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Why fiscal policy matters for a green economy transition

  • Dr Suneel Pandey
  • 19 December 2014
  • Green Growth Knowledge Platform, Insights blog

FISCAL POLICY CAN HELP STIMULATE THE GREEN ECONOMY

There has been growing recognition that fiscal policy plays a crucial role in transforming economies to become greener and more inclusive. By reflecting the cost of externalities from natural resource use in the prices of goods and services, fiscal policy sends the right signal to the market. Such signals then stimulate a shift in production, consumption and investment to lower-carbon and socially inclusive options. Moreover, fiscal reforms aimed at removing perverse subsidies to polluting activities and unsustainable use of limited resources can not only create fiscal space for investing in development priorities, but can also can generate revenues for nurturing the environment.

Despite the strong potential of fiscal policy in driving the green economy, governments have not exploited this potential as much as they could. In many countries, the use of fiscal instruments to meet environmental objectives has been rather limited until now. In many cases, the approach towards pollution monitoring and control has mostly been in the form of legislation-based command and control measures while natural resource management has been largely programme driven. Yet where governments introduce fiscal instruments, the benefits can be substantial. Feed-in tariffs and similar support mechanisms, for instance, have been the primary driver in boosting the market growth of renewable energy and are now used in 98 states, provinces and countries worldwide. Moreover, the successful carbon tax in British Columbia, Canada, shows that it is possible to tax carbon while safeguarding economic performance, income levels and the environment.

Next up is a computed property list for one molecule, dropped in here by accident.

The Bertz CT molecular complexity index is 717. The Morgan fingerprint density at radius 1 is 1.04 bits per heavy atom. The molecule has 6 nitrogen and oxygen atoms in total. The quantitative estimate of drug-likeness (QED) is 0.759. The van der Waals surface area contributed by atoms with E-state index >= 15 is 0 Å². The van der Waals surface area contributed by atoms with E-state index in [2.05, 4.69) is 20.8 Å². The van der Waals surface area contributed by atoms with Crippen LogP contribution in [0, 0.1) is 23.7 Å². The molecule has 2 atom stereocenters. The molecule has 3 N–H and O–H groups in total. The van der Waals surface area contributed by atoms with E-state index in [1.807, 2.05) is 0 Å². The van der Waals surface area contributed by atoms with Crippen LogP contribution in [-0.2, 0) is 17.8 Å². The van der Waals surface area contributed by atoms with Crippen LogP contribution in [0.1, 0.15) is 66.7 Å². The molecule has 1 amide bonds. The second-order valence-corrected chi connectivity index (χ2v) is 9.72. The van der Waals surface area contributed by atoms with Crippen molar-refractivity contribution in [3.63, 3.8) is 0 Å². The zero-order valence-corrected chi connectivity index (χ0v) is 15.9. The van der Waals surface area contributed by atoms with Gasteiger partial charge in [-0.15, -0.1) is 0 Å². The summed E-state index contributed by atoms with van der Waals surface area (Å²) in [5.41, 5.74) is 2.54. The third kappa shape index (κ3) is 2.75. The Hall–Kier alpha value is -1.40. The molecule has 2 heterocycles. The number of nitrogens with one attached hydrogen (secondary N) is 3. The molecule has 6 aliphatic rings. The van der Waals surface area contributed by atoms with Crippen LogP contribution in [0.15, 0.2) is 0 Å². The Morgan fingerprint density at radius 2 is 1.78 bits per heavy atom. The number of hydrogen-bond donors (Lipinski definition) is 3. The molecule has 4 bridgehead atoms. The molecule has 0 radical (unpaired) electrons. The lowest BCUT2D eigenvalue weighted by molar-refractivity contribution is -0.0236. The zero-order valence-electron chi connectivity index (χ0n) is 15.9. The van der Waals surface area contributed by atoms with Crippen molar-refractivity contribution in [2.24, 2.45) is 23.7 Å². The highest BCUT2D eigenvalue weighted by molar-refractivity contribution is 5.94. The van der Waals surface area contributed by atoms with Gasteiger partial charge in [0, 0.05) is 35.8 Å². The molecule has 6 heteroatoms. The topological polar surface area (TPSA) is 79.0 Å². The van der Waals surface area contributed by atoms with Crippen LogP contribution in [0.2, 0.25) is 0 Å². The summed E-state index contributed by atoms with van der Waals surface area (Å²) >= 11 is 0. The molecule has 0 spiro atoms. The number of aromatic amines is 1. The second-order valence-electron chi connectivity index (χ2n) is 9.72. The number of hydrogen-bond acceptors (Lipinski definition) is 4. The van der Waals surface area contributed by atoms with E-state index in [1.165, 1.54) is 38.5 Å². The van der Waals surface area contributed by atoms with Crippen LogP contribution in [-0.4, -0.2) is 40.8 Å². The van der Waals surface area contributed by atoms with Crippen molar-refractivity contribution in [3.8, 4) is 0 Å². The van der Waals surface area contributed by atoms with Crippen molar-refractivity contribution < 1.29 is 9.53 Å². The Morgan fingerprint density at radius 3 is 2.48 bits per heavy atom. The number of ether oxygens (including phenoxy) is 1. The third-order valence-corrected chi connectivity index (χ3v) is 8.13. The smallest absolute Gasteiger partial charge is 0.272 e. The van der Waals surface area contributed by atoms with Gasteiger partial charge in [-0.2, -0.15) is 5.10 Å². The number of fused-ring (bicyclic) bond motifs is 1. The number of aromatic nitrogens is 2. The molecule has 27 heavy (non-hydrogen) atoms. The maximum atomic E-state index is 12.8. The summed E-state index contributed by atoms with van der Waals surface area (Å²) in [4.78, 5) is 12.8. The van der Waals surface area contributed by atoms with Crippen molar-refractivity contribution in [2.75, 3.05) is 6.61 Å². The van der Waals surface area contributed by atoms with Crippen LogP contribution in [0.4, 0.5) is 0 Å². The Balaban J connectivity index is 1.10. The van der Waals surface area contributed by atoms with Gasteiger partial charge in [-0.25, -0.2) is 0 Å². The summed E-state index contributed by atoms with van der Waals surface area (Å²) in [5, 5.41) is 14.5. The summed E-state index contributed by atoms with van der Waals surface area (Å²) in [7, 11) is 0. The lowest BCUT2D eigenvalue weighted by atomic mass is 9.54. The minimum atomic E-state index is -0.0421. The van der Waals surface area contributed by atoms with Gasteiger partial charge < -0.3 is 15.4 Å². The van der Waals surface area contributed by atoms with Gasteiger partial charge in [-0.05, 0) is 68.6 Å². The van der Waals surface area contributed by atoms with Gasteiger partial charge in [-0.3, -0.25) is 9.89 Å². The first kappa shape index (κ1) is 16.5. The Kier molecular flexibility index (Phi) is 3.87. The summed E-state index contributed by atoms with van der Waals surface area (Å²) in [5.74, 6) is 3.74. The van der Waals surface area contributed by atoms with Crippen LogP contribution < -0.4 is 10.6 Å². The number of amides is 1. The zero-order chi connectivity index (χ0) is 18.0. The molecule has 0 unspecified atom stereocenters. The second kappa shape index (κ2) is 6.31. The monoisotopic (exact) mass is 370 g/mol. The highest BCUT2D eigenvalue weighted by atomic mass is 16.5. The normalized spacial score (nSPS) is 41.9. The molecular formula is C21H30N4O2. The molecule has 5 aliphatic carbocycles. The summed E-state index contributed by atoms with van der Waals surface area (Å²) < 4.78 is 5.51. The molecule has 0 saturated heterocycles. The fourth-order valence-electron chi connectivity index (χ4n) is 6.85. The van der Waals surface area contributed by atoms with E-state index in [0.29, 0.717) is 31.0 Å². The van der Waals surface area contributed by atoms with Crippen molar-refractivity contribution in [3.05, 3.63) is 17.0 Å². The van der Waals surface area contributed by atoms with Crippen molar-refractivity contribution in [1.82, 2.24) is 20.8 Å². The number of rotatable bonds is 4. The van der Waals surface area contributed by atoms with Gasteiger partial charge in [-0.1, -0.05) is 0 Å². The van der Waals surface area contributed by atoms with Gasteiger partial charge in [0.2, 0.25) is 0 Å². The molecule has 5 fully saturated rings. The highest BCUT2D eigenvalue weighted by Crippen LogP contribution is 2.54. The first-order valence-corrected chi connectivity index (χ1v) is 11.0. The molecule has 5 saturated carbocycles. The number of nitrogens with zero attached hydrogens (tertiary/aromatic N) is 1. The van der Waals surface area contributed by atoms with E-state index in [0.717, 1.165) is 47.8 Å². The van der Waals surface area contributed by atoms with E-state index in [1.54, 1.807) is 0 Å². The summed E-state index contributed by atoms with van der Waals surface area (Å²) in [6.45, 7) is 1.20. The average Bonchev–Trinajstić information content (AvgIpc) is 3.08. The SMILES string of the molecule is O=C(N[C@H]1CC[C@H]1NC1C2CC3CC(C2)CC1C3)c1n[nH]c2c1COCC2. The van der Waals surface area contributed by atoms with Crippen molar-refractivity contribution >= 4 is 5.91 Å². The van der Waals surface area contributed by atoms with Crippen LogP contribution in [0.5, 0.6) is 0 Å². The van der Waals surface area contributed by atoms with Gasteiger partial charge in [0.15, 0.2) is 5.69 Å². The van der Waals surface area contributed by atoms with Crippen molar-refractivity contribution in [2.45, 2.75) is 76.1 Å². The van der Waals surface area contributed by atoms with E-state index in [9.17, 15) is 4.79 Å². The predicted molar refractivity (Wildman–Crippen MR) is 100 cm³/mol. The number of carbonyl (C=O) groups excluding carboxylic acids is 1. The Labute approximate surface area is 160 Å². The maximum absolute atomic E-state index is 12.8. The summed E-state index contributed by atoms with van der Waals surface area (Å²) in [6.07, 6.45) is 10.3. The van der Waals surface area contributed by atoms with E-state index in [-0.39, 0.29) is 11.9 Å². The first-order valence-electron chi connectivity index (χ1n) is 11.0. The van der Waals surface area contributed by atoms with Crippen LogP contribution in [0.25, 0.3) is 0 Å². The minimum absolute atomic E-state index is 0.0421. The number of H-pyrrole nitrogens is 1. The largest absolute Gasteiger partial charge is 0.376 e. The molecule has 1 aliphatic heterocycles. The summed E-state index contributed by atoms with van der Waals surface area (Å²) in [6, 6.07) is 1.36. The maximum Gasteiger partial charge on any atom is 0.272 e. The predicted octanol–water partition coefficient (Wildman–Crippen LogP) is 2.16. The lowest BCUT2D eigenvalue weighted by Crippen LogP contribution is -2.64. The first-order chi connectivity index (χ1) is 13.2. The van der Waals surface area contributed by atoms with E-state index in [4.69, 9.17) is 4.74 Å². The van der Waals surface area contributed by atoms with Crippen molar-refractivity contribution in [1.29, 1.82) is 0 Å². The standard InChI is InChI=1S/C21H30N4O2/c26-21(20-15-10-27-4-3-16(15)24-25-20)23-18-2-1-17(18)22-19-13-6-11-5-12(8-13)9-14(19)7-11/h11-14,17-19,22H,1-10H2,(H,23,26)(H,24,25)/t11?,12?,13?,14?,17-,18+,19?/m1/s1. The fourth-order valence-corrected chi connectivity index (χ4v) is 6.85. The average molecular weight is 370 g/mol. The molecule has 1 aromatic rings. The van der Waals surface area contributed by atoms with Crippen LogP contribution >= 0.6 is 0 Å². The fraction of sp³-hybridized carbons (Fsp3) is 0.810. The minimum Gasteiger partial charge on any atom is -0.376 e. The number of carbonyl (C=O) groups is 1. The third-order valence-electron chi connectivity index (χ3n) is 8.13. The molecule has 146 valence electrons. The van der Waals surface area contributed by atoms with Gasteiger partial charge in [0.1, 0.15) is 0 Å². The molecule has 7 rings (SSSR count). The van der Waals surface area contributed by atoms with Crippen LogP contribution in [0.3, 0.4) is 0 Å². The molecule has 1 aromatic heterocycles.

FISCAL POLICY IN THE ENERGY, WATER AND TRANSPORT SECTORS

Various fiscal measures could help green specific priority sectors. One example is the energy sector, which accounts for 35 per cent of anthropogenic greenhouse gas (GHG) emissions, the biggest contribution from all economic sectors, according to the IPCC's 2014 report. It also accounted for 47 per cent of the increase in GHG emissions between 2000 and 2010. This unsustainable trend calls for a shift to low-carbon, energy-efficient supply and better energy demand management.

Fiscal measures in the form of taxes, charges, subsidies, incentives and budget allocations can help generate revenue for environmental and social purposes, shift behaviour towards low-carbon activities and stimulate green investment by pricing environmental externalities. For example, governments around the world have implemented feed-in tariffs as a support measure to incentivize investment in renewable energy from clean sources such as solar, geothermal and wind by guaranteeing a tariff for a set period of time - up to 20 years in some cases. These support measures need to be reviewed periodically, though, and phased out in time as the share of renewable energy increases and renewable energy becomes competitive with conventional fuels. Governments also use targeted financial programs to support the purchase of energy efficient appliances. In Tunisia, for instance, US$24 million was provided from public funds to promote the use of solar water heaters and in Ethiopia, clean cook stoves have been increasingly adopted through revenues saved from the removal of fossil fuel subsidies. A pioneer in the use of environmental taxes, Mauritius introduced a suite of environmental fiscal measures, including an excise duty on petroleum products and a charge on energy inefficient products. The total contribution of these measures is equivalent to 2.6% of Mauritius' GDP in 2013.